Making a Balinese holiday unique only takes an adventurous spirit and a little gear. Leave the midday sleep-ins and banana lounges behind and enjoy the benefits of exploration. You’ll be forever glad you did.
Bali by bicycle
Balinese winds in your hair. Incidental exercise. Biking Bali is a good thing to do.
Most Balinese biking tours kick off in Ubud. The nature makes for engaging riding, visually and physically. You’ll see local Balinese things everywhere, like rice plantations and craftsmen and commuting cyclists. The long form tours take place over several days and usually involve eight cyclists and a tour leader. Along the way you’ll be set up in home stays.
Mountain biking expertise isn’t a necessity, but it certainly won’t hurt. For the more adventurous, the trails along Mount Batur are legendary for their views – plus, you can tell everyone you biked around an active volcano.
For more information check out Bali Bike.
Price guide: $42 AUD (per day including day trips)
Bali by scooter in nine days
Riding a scooter is virtually a birthright for the Balinese. As you zip around you’ll see people of all ages (often as young at ten!) riding. Bali isn’t that big and you can actually see the entire island in around nine days on a scooter. Rent an automatic scooter, because changing gears gets tiresome quickly. Many rental services will offer discounts for long term hire – so use your best Balinese bargaining skills to get a good deal.
Don’t get caught running low on petrol – there are service stations in major cities like Kuta, Seminyak and Sanur and in rural areas, it’s common to find roadside shops selling fuel in jerrycans.
There are many trips, trails and routes but it’s best to take off from Kuta and head south for Uluwatu. Then you can double back and travel the outskirts of Bali – from Blue Lagoon Beach to Ganung Batur Volcano, then through to Ubud and Sanur. Scooter may be the most authentic means of seeing Bali.
Price guide: $8 AUD (per day including insurance)
Bali by foot; hiking
Thanks to its many connecting hills and mountains, Bali’s north is rich with walking trails and hiking routes. Bali’s two semi-active volcanic mountains, Mount Agung and Mount Batur, are your first choice. Guided hiking tours run daily with several companies across an array of adventure trails. For the chance to walk through dense rainforests and see dazzling sights from high bluffs, the Mount Abang jungle hike is our pick.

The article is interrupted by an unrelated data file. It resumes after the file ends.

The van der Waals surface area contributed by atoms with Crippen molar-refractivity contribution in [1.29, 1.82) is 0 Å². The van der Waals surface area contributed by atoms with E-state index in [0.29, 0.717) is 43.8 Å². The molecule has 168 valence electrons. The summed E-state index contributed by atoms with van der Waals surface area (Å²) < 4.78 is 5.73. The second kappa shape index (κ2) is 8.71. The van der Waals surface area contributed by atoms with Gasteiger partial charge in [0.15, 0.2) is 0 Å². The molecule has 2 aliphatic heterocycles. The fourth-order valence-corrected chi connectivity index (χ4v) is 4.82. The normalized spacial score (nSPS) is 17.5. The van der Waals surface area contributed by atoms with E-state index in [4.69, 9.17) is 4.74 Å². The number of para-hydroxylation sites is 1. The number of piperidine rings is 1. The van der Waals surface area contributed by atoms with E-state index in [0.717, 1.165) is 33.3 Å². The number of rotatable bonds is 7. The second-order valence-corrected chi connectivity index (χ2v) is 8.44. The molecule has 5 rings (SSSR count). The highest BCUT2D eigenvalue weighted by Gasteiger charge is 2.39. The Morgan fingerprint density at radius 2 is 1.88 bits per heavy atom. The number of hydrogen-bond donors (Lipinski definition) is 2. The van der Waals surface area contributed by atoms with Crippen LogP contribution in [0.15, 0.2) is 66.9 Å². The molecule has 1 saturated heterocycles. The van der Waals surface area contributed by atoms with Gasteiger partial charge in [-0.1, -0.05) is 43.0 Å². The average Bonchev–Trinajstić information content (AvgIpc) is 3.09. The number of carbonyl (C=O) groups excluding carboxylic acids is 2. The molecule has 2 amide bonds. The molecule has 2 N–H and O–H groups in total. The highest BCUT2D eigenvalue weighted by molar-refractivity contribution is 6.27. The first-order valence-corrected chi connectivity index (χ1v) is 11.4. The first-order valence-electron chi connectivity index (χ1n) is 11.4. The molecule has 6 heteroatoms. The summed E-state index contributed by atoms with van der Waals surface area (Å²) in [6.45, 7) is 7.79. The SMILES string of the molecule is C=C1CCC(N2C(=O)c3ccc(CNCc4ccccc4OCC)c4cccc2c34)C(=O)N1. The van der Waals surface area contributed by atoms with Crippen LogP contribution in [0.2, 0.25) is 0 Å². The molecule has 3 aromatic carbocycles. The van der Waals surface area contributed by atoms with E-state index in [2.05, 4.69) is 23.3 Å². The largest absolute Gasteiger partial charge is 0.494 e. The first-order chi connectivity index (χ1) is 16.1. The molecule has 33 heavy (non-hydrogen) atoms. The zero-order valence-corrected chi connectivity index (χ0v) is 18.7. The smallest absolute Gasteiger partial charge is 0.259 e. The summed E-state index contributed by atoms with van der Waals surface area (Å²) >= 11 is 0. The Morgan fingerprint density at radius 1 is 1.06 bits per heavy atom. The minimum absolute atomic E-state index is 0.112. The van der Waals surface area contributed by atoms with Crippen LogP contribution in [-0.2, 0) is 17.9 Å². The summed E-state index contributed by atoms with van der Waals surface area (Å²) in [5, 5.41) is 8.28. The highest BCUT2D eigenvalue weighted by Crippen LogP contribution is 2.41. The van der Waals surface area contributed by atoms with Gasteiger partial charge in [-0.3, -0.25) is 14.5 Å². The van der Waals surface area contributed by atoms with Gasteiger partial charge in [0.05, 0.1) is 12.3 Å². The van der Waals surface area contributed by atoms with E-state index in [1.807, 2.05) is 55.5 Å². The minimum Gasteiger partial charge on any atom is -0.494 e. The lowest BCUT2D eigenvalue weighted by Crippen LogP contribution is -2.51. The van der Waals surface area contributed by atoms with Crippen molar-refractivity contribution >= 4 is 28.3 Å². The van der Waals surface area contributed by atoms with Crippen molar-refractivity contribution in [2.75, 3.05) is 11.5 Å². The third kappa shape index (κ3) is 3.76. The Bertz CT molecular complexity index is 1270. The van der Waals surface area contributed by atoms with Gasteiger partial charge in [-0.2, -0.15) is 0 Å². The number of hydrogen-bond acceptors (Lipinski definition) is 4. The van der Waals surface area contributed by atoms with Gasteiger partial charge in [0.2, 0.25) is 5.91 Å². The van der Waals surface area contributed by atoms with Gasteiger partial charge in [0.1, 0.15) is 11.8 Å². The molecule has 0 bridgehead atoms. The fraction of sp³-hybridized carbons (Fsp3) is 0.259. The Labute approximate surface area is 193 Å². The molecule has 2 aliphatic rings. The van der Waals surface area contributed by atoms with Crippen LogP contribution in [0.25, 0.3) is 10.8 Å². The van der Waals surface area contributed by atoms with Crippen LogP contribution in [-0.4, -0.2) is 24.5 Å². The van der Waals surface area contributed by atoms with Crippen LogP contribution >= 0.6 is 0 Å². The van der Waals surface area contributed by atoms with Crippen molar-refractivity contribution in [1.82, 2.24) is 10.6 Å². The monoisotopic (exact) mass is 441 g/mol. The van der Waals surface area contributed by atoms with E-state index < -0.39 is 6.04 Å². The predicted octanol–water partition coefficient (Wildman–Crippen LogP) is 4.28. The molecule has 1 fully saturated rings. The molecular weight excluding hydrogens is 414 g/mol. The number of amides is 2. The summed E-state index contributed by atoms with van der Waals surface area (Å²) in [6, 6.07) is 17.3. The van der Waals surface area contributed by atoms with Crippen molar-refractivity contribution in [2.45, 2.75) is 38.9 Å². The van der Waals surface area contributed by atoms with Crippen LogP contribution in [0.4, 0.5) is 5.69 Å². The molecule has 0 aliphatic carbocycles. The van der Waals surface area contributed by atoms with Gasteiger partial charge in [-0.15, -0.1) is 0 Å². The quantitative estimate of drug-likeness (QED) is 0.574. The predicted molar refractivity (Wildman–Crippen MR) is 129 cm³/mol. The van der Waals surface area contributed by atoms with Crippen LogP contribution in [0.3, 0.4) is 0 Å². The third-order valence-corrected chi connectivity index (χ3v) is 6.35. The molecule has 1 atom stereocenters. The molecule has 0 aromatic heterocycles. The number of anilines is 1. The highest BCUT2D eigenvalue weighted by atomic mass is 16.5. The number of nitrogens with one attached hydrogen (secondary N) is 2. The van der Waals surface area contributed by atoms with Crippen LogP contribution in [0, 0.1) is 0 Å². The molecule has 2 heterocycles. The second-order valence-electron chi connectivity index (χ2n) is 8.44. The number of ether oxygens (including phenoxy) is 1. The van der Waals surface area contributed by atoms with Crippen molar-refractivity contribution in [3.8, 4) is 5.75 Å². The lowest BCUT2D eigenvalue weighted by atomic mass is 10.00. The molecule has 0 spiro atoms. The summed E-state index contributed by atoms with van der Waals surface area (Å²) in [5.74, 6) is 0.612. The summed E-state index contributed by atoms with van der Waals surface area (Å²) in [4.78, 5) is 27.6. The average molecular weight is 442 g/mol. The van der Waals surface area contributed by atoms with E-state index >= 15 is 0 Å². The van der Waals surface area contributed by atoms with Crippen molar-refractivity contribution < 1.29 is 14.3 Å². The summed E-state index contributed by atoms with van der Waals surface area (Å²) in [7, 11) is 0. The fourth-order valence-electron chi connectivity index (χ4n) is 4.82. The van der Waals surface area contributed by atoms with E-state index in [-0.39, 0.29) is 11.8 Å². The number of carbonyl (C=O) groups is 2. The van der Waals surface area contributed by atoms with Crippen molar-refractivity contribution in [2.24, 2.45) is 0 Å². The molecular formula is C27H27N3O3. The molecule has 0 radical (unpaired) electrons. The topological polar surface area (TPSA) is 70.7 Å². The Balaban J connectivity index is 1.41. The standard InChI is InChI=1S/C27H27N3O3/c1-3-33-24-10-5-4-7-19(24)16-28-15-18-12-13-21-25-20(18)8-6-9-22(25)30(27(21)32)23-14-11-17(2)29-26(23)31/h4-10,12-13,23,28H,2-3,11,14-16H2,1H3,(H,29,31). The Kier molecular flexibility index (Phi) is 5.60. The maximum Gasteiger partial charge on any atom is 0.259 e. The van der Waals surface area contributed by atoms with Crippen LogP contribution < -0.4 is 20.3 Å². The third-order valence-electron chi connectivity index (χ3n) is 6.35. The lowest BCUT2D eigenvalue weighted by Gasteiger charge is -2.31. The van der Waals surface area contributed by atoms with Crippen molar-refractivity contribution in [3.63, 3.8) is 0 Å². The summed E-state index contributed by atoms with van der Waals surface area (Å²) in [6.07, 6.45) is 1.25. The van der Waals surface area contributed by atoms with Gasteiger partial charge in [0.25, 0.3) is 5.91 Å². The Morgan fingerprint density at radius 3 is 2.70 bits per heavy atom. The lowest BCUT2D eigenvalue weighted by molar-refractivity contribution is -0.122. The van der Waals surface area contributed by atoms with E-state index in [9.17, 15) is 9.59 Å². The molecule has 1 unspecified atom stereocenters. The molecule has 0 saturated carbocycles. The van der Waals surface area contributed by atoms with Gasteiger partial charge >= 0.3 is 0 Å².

Be sure to bring appropriate hiking gear. Windbreaker, footwear, water.
If you want to go truly wild, head for West Bali National Park, Bali’s largest national park. It’s a two and a half hour drive from Kuta, and you’ll have to buy a permit to hike there. The dense rainforest and amazing wildlife will be worth the extra effort. Permit includes camping, so accommodation is sorted, and local guides are on hand to answer any questions.
For more info head to Bali Hiking.
Price guide: $20 AUD (per day including meals)
Bali by sea
Travelling around Bali by boat is the only way to see the island’s amazing marine life, and its smaller, neighbouring islands (Indonesia is made up of more than 17,000 islands). Take a ten day cruise around the Lesser Sunda keys. You’ll dock in at Flores – one of the oldest islands in Indonesia – before heading to Lombok. It’s also worth swinging by Komodo Island, which is home to the Komodo dragon. In between on-land day trips you will love life on the water. Whether it’s snorkelling, swimming or stand up paddleboarding – you’ll never be bored touring Bali nautically.
If you’re thinking about heading to Bali this year, we’ve got the accommodation packages you need.
Have you travelled through Bali by any of these means? Share your trips for a great ride in the comments below!